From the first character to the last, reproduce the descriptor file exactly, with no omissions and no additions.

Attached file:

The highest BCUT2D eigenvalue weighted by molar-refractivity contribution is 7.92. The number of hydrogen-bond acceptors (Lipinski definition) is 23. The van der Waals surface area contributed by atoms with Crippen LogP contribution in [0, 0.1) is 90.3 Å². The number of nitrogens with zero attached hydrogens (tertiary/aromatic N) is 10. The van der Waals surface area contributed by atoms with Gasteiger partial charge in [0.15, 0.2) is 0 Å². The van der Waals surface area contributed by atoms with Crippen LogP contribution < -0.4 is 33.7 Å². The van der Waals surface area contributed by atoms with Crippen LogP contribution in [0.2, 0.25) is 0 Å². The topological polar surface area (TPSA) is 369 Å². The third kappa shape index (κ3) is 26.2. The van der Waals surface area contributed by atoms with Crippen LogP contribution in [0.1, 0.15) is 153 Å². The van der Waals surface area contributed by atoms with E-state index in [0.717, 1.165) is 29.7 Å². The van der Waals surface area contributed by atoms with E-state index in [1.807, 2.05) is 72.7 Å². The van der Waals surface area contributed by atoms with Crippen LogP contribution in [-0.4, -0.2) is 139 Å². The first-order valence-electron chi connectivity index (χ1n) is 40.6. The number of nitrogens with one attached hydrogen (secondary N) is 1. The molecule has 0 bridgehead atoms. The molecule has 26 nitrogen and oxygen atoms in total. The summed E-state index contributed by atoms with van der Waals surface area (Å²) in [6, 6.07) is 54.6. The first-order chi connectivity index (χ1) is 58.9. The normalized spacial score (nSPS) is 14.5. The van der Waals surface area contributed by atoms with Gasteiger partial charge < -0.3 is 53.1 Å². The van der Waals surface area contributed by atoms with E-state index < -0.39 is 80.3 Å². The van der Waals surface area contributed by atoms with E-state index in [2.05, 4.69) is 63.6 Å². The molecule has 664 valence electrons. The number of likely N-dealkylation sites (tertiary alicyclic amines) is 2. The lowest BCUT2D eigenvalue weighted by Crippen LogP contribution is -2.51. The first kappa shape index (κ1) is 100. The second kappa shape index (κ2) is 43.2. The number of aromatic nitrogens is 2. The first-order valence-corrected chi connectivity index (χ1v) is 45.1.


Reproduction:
The highest BCUT2D eigenvalue weighted by molar-refractivity contribution is 7.92. The number of hydrogen-bond acceptors (Lipinski definition) is 23. The van der Waals surface area contributed by atoms with Crippen LogP contribution in [0, 0.1) is 90.3 Å². The number of nitrogens with zero attached hydrogens (tertiary/aromatic N) is 10. The van der Waals surface area contributed by atoms with Gasteiger partial charge in [0.15, 0.2) is 0 Å². The van der Waals surface area contributed by atoms with Crippen LogP contribution < -0.4 is 33.7 Å². The van der Waals surface area contributed by atoms with Crippen LogP contribution in [0.2, 0.25) is 0 Å². The topological polar surface area (TPSA) is 369 Å². The third kappa shape index (κ3) is 26.2. The van der Waals surface area contributed by atoms with Crippen LogP contribution in [0.1, 0.15) is 153 Å². The van der Waals surface area contributed by atoms with E-state index in [0.717, 1.165) is 29.7 Å². The van der Waals surface area contributed by atoms with E-state index in [1.807, 2.05) is 72.7 Å². The van der Waals surface area contributed by atoms with Crippen LogP contribution in [-0.4, -0.2) is 139 Å². The first-order valence-electron chi connectivity index (χ1n) is 40.6. The number of nitrogens with one attached hydrogen (secondary N) is 1. The molecule has 0 bridgehead atoms. The molecule has 26 nitrogen and oxygen atoms in total. The summed E-state index contributed by atoms with van der Waals surface area (Å²) in [6, 6.07) is 54.6. The first-order chi connectivity index (χ1) is 58.9. The normalized spacial score (nSPS) is 14.5. The van der Waals surface area contributed by atoms with Gasteiger partial charge < -0.3 is 53.1 Å². The van der Waals surface area contributed by atoms with E-state index < -0.39 is 80.3 Å². The van der Waals surface area contributed by atoms with E-state index in [2.05, 4.69) is 63.6 Å². The molecule has 664 valence electrons. The number of likely N-dealkylation sites (tertiary alicyclic amines) is 2. The lowest BCUT2D eigenvalue weighted by Crippen LogP contribution is -2.51. The first kappa shape index (κ1) is 100. The second kappa shape index (κ2) is 43.2. The number of aromatic nitrogens is 2. The first-order valence-corrected chi connectivity index (χ1v) is 45.1.